Fanny R. Maynard,

Fanny R. Maynard,

Walpole, Cheshire County, New Hampshire, 1823

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Sampler size: 13½” x 12¾” • Framed size: 17¾” x 17” • sold

Signed, “Fanny R. Maynard Born in Walpole April 2 1813 Aged 10 Years Wrought in 1823,” this sampler exhibits a delightful aesthetic due to its handsome composition and color palette along with a fine level of expertise in the needle arts. Fanny followed her inscription with a highly pleasing aphorism, “Cheerfulness Bespeaks a Contented Mind,” and four lines of a verse that advises living a chaste and pure life. Interestingly, Fanny stitched “Faith Hope Love and Charity”,” the long-stated moral virtues of the Masons. The verse and Masonic tenants are worked within organic garlands of flowers that incorporates a lovely bouquet of flowers tied with a bowknot. The skill that young Fanny showed while working her sampler is unusual; a varied vocabulary of stiches, including the button-hole stitch, was executed with great skill.

Walpole, New Hampshire sits on the Connecticut River, the state’s border with Vermont, and due west of Manchester. It was home to John Maynard (1785-1868), who settled in Walpole as a young man, and his wife Lydia Graves (1787-1863) who were married in 1811 and raised a family of ten children. As she stitched on her sampler, Fanny was born on April 2, 1813.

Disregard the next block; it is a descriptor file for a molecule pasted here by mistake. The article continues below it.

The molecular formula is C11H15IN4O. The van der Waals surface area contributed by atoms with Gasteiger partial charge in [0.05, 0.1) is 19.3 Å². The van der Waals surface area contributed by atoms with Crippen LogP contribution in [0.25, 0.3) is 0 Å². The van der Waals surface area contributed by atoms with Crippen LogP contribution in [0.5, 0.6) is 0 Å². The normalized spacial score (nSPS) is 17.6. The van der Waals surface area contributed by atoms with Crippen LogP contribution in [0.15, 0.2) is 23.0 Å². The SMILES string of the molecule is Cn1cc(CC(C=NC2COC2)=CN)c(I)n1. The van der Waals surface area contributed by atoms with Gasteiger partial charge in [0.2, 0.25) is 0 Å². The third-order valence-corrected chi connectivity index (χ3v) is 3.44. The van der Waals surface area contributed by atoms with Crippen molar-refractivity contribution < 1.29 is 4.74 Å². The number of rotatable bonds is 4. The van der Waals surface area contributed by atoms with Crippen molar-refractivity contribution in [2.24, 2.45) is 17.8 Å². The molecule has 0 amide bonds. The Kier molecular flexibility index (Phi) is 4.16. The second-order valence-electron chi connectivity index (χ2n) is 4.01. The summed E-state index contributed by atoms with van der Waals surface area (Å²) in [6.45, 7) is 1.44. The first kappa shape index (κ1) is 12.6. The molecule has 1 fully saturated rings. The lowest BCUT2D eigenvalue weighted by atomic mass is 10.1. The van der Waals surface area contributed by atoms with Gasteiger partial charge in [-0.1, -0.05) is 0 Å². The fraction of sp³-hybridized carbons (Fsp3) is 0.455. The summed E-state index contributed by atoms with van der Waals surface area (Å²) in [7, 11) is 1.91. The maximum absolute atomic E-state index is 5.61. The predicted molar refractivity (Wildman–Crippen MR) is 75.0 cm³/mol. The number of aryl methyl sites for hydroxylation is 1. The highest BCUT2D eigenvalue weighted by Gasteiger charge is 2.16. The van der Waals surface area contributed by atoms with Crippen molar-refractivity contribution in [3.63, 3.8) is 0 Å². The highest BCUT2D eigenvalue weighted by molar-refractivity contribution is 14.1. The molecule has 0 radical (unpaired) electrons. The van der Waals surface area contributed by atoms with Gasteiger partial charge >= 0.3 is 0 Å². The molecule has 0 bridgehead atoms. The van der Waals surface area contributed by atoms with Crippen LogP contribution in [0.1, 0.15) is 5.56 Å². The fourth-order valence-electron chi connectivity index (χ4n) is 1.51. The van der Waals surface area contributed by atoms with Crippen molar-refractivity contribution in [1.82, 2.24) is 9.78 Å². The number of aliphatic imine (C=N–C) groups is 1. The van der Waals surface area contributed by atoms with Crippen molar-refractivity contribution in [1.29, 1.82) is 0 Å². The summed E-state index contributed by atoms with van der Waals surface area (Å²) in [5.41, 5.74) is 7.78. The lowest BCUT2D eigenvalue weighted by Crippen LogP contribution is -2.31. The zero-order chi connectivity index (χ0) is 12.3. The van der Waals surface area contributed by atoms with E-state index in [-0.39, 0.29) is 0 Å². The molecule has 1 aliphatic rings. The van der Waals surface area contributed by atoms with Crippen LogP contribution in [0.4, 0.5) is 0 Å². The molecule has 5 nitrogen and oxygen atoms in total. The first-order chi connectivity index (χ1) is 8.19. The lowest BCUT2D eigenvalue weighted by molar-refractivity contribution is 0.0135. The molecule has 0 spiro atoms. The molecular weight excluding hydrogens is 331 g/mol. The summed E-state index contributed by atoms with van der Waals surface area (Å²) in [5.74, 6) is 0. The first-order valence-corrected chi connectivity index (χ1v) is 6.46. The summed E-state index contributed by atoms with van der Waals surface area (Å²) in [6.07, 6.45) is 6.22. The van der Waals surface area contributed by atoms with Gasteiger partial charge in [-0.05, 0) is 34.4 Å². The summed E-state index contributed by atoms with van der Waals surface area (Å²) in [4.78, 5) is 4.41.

John Maynard learned the trade of saddle-making and went on to own a line of stagecoaches that ran 20 miles northwest, to Chester, Vermont, according to History of Walpole, Cheshire County, New Hampshire, J. L. Lewis & Co (Philadelphia, 1886). In 1832 Fanny married William C. Sherman III (1807-1884), whose family was one of the earliest of those settling in Walpole. She died just two years later, on February 8, 1834 and three years after that William married her younger sister, Lorinda.

The history of the Masonic lodges of New Hampshire goes back to July of 1789 when five Freemasons met in Portsmouth and agreed to create a Grand Lodge for the state. While specific records regarding members of lodges are scarce, we can be sure that Fanny’s father, John Maynard was a Mason.

The sampler was worked in silk on linen and is in excellent condition. It has been conservation mounted into a mahogany frame with a maple step-bead.


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